Energy Bill Breakdown: What Am I Really Paying For?
Energy bills are complex. Riddled with hidden fees and industry terms that can make the average person’s eyes glaze over, they can be somewhat confusing. But understanding each charge listed on an energy bill can help customers make smarter energy decisions in the long run. In fact, the charges on an energy bill reflect more than just the cost of energy consumed — other, often overlooked components also come into play.
Let us break it down for you.
More than a third of your energy bill is made up of what’s called the commodity charge. This is the cost of what comes out of the generator: the actual energy used to power a facility. Commodity charges have been on a recent downward trend as oil prices continue to fall.
But just because commodity prices have been historically low doesn’t mean that your energy bill will reflect that. As we mentioned, there are other components that will factor into the bill’s grand total.
Capacity & Transmission
About 20% of an energy bill is the capacity and transmission charge, which is the charge for use of actual energy transmission hardware like poles, wires and other grid technology.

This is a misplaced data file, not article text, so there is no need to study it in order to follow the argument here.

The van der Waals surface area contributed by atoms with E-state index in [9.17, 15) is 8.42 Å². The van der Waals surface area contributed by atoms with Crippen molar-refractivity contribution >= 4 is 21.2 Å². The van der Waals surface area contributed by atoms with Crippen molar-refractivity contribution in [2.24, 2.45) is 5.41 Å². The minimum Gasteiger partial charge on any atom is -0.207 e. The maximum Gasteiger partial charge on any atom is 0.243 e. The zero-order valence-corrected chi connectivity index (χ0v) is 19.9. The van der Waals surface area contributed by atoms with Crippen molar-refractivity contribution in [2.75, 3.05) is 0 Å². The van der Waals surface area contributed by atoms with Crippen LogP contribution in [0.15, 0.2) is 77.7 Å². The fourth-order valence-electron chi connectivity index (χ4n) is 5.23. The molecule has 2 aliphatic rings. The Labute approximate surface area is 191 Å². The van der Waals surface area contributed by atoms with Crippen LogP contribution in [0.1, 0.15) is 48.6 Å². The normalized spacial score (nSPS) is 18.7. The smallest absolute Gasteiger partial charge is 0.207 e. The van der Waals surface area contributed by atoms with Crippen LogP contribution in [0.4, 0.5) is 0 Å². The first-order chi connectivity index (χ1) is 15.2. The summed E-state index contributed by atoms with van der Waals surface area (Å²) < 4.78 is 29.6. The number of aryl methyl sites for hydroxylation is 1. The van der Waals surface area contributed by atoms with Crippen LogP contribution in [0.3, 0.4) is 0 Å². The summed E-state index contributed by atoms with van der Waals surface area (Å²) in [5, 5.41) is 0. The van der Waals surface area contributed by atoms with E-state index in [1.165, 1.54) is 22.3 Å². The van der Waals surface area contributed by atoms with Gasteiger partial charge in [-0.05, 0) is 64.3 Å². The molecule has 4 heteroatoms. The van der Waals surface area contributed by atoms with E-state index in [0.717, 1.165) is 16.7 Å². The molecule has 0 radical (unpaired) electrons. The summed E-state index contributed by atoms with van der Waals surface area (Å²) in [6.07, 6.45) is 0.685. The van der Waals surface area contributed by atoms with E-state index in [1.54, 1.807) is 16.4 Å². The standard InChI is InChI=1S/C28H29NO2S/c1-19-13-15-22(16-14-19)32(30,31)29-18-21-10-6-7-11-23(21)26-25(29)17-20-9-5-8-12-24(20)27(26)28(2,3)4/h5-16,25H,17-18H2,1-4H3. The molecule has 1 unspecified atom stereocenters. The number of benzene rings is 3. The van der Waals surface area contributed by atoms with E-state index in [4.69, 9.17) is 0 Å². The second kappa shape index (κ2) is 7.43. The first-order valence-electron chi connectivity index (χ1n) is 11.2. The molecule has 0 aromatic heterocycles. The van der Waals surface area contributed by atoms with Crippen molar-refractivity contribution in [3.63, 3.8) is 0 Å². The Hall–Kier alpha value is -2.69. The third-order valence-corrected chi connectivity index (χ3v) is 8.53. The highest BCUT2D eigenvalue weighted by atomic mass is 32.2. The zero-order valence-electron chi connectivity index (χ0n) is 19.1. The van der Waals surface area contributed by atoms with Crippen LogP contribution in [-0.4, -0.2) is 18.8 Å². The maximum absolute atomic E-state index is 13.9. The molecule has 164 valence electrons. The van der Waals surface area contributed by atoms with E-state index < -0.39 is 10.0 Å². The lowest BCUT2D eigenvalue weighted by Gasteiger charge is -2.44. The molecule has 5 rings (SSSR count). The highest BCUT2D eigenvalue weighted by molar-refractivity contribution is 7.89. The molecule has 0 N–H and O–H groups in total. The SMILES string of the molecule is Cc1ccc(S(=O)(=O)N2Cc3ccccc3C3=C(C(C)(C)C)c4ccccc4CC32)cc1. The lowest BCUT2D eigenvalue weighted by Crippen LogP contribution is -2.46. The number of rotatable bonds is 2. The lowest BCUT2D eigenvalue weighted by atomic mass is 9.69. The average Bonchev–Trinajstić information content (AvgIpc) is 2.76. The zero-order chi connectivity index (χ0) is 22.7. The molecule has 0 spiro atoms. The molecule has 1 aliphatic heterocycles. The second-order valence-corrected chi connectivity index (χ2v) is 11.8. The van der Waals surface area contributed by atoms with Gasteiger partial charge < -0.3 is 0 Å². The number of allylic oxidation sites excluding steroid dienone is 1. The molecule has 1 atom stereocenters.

Since 2011, energy customers have seen a 91% spike in these charges. Because the capacity and transmission charge has to do with infrastructure, it’s not likely to decrease anytime soon; as more companies go global and environmental standards soar, these charges will keep rising.
Something to note: when charging for capacity and transmission, utilities assign every customer a capacity tag. This is the number of total kilowatt hours used by that customer when energy demand and consumption is the highest (what’s known as peak demand times). Customers are charged for that specific capacity tag every month, regardless of whether they have reached that number or not. This means you could be paying a premium for energy you never use. To avoid this unnecessary charge, it’s possible to cut this capacity tag by managing your peak demand times and lowering energy consumption when utilities charge the most.
As the name might suggest, the distribution charge is the cost of moving energy from a plant to a customer. To enable a smarter, more reliable grid, these prices are projected to climb, but keeping track of how and when you use your energy, as well as understanding who is in charge of distribution, can help offset those costs.
Environmental & Renewables
Environmental and renewables charges comprise up to 15% of an energy bill. Utilities have pledged to invest $250B into renewable energy by 2050, which means this charge is only likely to increase in the coming years. Though it may be more expensive upfront, green energy typically yields higher returns in the long term. What’s more, many governments offer tax exemptions for using green power, incentivizing customers to invest in renewable energy while saving on their energy bills.
Every energy bill will include some miscellaneous charges, which are the expenses from government taxes and related fees. These charges are relatively inflexible, but they typically don’t take up too much of an energy bill — only about 3% or so.